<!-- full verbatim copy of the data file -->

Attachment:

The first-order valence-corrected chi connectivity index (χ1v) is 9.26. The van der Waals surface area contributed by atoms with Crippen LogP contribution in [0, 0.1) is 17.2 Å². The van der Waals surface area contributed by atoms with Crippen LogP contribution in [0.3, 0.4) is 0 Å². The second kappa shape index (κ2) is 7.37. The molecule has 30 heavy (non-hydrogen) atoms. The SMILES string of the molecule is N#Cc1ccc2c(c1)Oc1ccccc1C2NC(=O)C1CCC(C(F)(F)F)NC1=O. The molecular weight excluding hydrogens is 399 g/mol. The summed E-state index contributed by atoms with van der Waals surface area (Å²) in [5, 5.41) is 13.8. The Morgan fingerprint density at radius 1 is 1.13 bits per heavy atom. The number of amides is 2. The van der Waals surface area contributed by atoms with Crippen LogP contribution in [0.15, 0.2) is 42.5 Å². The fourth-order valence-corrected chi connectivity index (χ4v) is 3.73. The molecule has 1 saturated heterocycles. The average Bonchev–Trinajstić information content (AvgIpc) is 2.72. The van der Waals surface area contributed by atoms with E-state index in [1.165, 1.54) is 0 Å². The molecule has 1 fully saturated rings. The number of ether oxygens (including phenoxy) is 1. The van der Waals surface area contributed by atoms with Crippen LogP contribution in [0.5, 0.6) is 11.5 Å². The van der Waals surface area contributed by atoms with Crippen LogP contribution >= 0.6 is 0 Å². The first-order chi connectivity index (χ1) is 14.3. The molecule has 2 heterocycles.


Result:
The first-order valence-corrected chi connectivity index (χ1v) is 9.26. The van der Waals surface area contributed by atoms with Crippen LogP contribution in [0, 0.1) is 17.2 Å². The van der Waals surface area contributed by atoms with Crippen LogP contribution in [0.3, 0.4) is 0 Å². The second kappa shape index (κ2) is 7.37. The molecule has 30 heavy (non-hydrogen) atoms. The SMILES string of the molecule is N#Cc1ccc2c(c1)Oc1ccccc1C2NC(=O)C1CCC(C(F)(F)F)NC1=O. The molecular weight excluding hydrogens is 399 g/mol. The summed E-state index contributed by atoms with van der Waals surface area (Å²) in [5, 5.41) is 13.8. The Morgan fingerprint density at radius 1 is 1.13 bits per heavy atom. The number of amides is 2. The van der Waals surface area contributed by atoms with Crippen LogP contribution in [0.15, 0.2) is 42.5 Å². The fourth-order valence-corrected chi connectivity index (χ4v) is 3.73. The molecule has 1 saturated heterocycles. The average Bonchev–Trinajstić information content (AvgIpc) is 2.72. The van der Waals surface area contributed by atoms with E-state index in [1.165, 1.54) is 0 Å². The molecule has 1 fully saturated rings. The number of ether oxygens (including phenoxy) is 1. The van der Waals surface area contributed by atoms with Crippen LogP contribution in [0.5, 0.6) is 11.5 Å². The van der Waals surface area contributed by atoms with Crippen LogP contribution >= 0.6 is 0 Å². The first-order chi connectivity index (χ1) is 14.3. The molecule has 2 heterocycles.